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WarnerMedia and Discovery Settle on 'Warner Bros. Discovery' for New Company Name

Warner Bros. Discovery
(Image credit: Warner Bros. Discovery)

Two weeks after a deal valued at $43 billion combined WarnerMedia with Discovery Inc., the newly merged media giant has a new name: Warner Bros. Discovery.

“Warner Bros. Discovery will aspire to be the most innovative, exciting and fun place to tell stories in the world--that is what the company will be about," said David Zaslav, president and CEO of the combined company, in a statement.   

"We love the new company’s name because it represents the combination of Warner Bros.’ fabled hundred year legacy of creative, authentic storytelling and taking bold risks to bring the most amazing stories to life, with Discovery’s global brand that has always stood brightly for integrity, innovation and inspiration," Zaslav added. "There are so many wonderful, creative and journalistic cultures that will make up the Warner Bros. Discovery family. We believe it will be the best and most exciting place in the world to tell big, important and impactful stories across any genre – and across any platform: film, television and streaming.”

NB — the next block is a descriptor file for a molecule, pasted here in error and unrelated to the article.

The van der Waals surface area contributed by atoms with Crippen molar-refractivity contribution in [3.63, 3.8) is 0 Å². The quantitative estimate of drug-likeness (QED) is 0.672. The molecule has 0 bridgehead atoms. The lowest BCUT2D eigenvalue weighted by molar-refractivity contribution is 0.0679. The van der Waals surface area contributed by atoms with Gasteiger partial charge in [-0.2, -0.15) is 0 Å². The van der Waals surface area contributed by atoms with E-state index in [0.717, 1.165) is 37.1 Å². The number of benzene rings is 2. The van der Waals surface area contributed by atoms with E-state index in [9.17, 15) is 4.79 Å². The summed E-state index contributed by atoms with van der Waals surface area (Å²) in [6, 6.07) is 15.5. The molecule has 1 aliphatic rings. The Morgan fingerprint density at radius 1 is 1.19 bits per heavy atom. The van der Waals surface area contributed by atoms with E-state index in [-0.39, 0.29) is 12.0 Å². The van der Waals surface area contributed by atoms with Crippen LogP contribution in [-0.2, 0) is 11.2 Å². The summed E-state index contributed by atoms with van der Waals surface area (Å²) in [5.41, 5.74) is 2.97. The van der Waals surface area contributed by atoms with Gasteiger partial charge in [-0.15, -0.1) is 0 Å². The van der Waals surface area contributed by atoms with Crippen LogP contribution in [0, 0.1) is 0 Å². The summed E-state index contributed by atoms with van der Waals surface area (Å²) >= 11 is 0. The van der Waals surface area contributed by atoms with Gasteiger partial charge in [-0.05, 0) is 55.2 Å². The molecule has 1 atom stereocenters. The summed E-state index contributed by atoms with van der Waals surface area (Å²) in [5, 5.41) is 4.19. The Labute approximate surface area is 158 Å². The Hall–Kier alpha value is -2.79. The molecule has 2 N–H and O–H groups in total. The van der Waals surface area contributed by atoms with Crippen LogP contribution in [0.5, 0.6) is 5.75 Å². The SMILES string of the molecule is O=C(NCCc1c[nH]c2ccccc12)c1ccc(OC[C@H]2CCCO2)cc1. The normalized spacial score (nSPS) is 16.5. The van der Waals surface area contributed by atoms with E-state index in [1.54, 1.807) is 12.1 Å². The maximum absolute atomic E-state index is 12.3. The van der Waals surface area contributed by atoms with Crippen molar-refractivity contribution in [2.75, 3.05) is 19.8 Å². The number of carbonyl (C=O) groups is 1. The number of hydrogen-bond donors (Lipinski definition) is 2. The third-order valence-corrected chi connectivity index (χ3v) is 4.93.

Discovery said the word mark for the combined company, which is still awaiting regulatory blessings, will borrow a now hackneyed phrase from the Warner Bros. Humphrey Bogart classic The Maltese Falcon: "The stuff dreams are made of."

AT&T paid $85 billion to buy Time Warner Inc. just three years ago. But after rebranding its media asset as WarnerMedia, launching the direct-to-consumer streaming platform HBO Max, and firing thousands of worker, the telecom decided to pivot again and focus on 5G connectivity. 

It's now spinning WarnerMedia off, and combining it with Discovery--a deal give both media companies a lot more scale in their quest to run down the renegade likes of Disney, Amazon and Netflix in the global streaming race. 

Discovery chief executive David Zaslav has been raised, re-upped and put in charge of the combined operation. 

Jason Kilar, the WarnerMedia CEO who has spent the last year streamlining his compnay for the digital age, while righting the misshapen launch of HBO Max, said last week that he'll stick around at least through this year.